So as a new year’s resolution I set myself the goal of writing a thousand words every day. I actually started a little before New Year and hit my goal every day right up until the 14th whereupon I just…didn’t.


It wasn’t even a particularly bad day.

I just reached a point in the evening where I needed to go to bed and I hadn’t written anything. This wasn’t even a near miss. If I followed the pattern of every other writing resolution I’ve ever made this would be where one day would turn into a week, and then a month. Self-loathing would have kicked in on missed day three and by the end of that month I’d be ready to drown my sorrows in ice cream and salted fries (goodbye weight loss resolution, I barely knew ye).

And yet this year I woke up on the 15th, churned out 1800 words and felt pretty good about that. It’s still early days of course but I haven’t missed a day since. In fact since the first of January I’ve written a little under 30,000 words. That’s something of a record for me in terms of output and it’s definitely a record in terms of not chucking in the towel when things go wrong.

I have no concrete reason why this year has been different. I wish I could say it was a profound realization that drove me to force myself to keep going, but the realization didn’t turn up until this morning when I suddenly realized that against all probability (and historical record) I hadn’t quit. I think the reason is this: just because I made a mistake doesn’t mean all is lost. I’m a little disappointed I can’t put another X on my Star Wars calendar but it’s hardly anything terrible.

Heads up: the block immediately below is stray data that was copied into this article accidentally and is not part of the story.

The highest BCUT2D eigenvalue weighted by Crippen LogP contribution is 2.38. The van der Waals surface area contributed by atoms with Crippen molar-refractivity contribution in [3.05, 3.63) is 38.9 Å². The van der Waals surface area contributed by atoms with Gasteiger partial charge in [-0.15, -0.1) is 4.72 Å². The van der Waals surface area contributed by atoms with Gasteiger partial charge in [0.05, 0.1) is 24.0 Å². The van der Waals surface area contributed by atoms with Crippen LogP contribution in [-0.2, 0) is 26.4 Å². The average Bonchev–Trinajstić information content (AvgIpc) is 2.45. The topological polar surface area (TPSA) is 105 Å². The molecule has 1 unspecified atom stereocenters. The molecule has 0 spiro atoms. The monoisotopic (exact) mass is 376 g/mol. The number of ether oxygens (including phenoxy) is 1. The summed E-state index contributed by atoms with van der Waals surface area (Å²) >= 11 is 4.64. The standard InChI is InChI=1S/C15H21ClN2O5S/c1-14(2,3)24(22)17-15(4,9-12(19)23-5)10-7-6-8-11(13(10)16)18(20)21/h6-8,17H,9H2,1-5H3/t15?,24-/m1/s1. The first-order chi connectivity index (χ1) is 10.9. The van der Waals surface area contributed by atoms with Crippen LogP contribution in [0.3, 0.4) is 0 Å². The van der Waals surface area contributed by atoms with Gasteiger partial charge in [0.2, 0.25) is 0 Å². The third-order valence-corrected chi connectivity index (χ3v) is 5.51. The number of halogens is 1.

The same reasoning spilled over into the other goal I set for 2017, which is getting 100 rejections by the time the year is up. I got a rejection that was the most formy (I maintain that’s a word despite what my spellchecker and the dictionary tells me) of form letters. I should have been okay with it, after all another notch on the goal post, but for some reason I took that one hard. Yet, despite using up more than my allotted 32 seconds of sulking, the idea that it was merely a misstep and not a failure came back to pull me out of my bad mood. If the manuscript I’m sending out never sells, again, it’s a misstep and not a failure (although it’s a misstep I’d better learn from).

Failure only kicks in properly when I stop trying.

I think this is a good attitude to have to writing, because the road to success is littered with deep pits, rabid bears and bitter opportunists and I’m yet to meet any author who hit it big after rattling off their first manuscript in six weeks (I’m sure they’re out there, I’ve just never met one). There’s a saying in jiu jitsu that a black belt is a white belt that didn’t quit, and I think that’s probably true of writing too.

Like jiu jitsu it comes with a caveat: A black belt is a white belt who didn’t quit, trained regularly, improved on their mistakes, was a bit lucky (not to get permanently injured) and worked really hard. So a professional author is someone who worked hard, learned from their mistakes, was a bit lucky (to find the right market/agent/editor at the right time), sought to get better with everything they wrote and still didn’t quit.

Now I just have to remember all that the next I feel like packing a sad.

Writer ice cream.

I’m not saying there won’t be ice cream though, because ic cream.